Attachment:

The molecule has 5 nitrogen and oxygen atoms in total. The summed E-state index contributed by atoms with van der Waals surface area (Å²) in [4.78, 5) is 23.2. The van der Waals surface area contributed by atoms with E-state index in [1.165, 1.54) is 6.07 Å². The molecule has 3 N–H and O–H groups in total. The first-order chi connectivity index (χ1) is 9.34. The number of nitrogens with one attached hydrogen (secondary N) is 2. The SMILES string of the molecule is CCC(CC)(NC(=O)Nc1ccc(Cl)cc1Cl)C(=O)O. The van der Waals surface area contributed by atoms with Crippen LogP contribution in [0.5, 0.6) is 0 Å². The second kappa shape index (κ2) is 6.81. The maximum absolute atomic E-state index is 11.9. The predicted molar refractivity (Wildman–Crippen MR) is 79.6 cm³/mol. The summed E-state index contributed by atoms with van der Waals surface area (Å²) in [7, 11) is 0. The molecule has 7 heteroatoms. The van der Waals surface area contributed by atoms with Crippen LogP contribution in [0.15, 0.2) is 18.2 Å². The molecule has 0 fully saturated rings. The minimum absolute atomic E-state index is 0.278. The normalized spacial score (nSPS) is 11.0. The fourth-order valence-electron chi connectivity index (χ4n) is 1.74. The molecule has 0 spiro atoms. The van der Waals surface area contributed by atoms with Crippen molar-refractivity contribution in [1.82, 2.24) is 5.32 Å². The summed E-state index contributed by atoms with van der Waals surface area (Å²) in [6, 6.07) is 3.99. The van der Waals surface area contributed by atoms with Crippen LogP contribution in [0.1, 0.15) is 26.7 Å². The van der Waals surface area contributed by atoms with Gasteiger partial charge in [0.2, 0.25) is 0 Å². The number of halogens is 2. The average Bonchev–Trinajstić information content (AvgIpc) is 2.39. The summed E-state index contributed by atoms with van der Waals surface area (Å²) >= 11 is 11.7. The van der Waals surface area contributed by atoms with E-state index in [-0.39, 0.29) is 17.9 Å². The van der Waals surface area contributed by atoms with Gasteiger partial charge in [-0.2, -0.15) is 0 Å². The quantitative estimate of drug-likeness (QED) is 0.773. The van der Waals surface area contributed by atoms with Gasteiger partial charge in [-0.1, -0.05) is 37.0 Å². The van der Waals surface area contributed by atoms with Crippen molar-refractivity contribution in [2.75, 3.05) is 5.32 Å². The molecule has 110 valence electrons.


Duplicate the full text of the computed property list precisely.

The molecule has 5 nitrogen and oxygen atoms in total. The summed E-state index contributed by atoms with van der Waals surface area (Å²) in [4.78, 5) is 23.2. The van der Waals surface area contributed by atoms with E-state index in [1.165, 1.54) is 6.07 Å². The molecule has 3 N–H and O–H groups in total. The first-order chi connectivity index (χ1) is 9.34. The number of nitrogens with one attached hydrogen (secondary N) is 2. The SMILES string of the molecule is CCC(CC)(NC(=O)Nc1ccc(Cl)cc1Cl)C(=O)O. The van der Waals surface area contributed by atoms with Crippen LogP contribution in [0.5, 0.6) is 0 Å². The second kappa shape index (κ2) is 6.81. The maximum absolute atomic E-state index is 11.9. The predicted molar refractivity (Wildman–Crippen MR) is 79.6 cm³/mol. The summed E-state index contributed by atoms with van der Waals surface area (Å²) in [7, 11) is 0. The molecule has 7 heteroatoms. The van der Waals surface area contributed by atoms with Crippen LogP contribution in [0.15, 0.2) is 18.2 Å². The molecule has 0 fully saturated rings. The minimum absolute atomic E-state index is 0.278. The normalized spacial score (nSPS) is 11.0. The fourth-order valence-electron chi connectivity index (χ4n) is 1.74. The molecule has 0 spiro atoms. The van der Waals surface area contributed by atoms with Crippen molar-refractivity contribution in [1.82, 2.24) is 5.32 Å². The summed E-state index contributed by atoms with van der Waals surface area (Å²) in [6, 6.07) is 3.99. The van der Waals surface area contributed by atoms with Crippen LogP contribution in [0.1, 0.15) is 26.7 Å². The van der Waals surface area contributed by atoms with Gasteiger partial charge in [0.2, 0.25) is 0 Å². The number of halogens is 2. The average Bonchev–Trinajstić information content (AvgIpc) is 2.39. The summed E-state index contributed by atoms with van der Waals surface area (Å²) >= 11 is 11.7. The van der Waals surface area contributed by atoms with E-state index in [-0.39, 0.29) is 17.9 Å². The van der Waals surface area contributed by atoms with Gasteiger partial charge in [-0.2, -0.15) is 0 Å². The quantitative estimate of drug-likeness (QED) is 0.773. The van der Waals surface area contributed by atoms with Gasteiger partial charge in [-0.1, -0.05) is 37.0 Å². The van der Waals surface area contributed by atoms with Crippen molar-refractivity contribution in [2.75, 3.05) is 5.32 Å². The molecule has 110 valence electrons.